The merger between Mullen and Long Haymes Carr hit a rough patch last week as Hanes, a longtime client of the latter, threw its estimated $10-15 million account into review.
"As our business has grown and evolved and the retail environment becomes more challenging, we want to assure our selves that we have the best creative possible," said Peggy Carter, vp of corporate affairs for Hanes parent Sara Lee Branded Apparel.
The review of the business will be restricted to Sara Lee roster shops. LHC (now Mullen/LHC), based in Winston-Salem, N.C., held the account for nearly 20 years.
A decision on whether to hire a consultant to oversee the pro cess has not been made, said Carter.
Mullen/LHC has been invited to participate, she added. Shop officials, including CEO Joe Grimaldi, re ferred questions to the client. Neither a deadline for completing the pro cess nor a list of participating Sara Lee agencies was available at press time, but Leo Burnett in Chicago and Temerlin McClain in Irving, Texas, are perceived as front-runners for the business.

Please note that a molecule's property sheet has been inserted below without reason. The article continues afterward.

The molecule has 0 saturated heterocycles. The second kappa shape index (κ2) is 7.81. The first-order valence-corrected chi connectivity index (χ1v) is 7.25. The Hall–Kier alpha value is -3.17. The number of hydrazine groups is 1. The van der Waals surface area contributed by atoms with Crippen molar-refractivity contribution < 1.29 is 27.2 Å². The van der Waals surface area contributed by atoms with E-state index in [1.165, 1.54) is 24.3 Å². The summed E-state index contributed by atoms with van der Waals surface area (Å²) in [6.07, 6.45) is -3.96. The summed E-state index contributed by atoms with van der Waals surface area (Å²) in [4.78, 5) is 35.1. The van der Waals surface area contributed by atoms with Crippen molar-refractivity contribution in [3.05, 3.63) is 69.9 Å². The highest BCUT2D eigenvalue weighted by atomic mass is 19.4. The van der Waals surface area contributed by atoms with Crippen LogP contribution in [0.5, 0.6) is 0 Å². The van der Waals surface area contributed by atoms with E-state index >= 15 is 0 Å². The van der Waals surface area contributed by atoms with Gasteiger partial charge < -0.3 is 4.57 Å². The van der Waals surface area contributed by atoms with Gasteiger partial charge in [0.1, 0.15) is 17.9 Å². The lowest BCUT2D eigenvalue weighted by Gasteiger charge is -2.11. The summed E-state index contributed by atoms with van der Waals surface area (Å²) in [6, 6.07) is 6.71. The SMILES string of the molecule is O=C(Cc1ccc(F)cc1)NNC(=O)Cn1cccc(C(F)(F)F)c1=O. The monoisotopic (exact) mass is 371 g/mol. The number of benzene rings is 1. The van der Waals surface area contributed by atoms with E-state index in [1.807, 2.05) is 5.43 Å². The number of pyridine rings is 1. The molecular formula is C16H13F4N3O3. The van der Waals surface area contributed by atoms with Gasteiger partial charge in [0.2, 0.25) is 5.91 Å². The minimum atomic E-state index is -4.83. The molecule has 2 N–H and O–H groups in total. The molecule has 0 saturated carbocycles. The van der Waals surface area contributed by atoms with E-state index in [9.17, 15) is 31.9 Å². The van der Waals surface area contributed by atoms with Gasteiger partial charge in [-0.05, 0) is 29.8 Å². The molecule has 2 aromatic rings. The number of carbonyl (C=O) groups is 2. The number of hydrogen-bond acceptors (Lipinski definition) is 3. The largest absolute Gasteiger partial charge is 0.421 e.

The main reason for the review appears to be client dissatisfaction over Mullen/LHC's recent creative ideas. An agency team, led by chief creative officer Edward Boches, a few weeks ago created new ads that Hanes officials deemed lacking, sour ces said. Hanes' senior managers have been unhappy with LHC's creative "for a couple of years" and want more "bold and aggressive marketing," which the new ads did not contain, said a source close to the situation.
Insisting the review is unrelated to the January merger of Wenham, Mass.-based Mullen and LHC, Car ter said, "The timing only has to do with us and our planning cycle. In fact, we think the merger is a positive."
Sources disagreed. "Hanes was furious over the takeover and in no way signed up for Mullen," said one former agency exec. The merger was mandated by shop parent Lowe Group. —with Alicia Griswold and David Gianatasio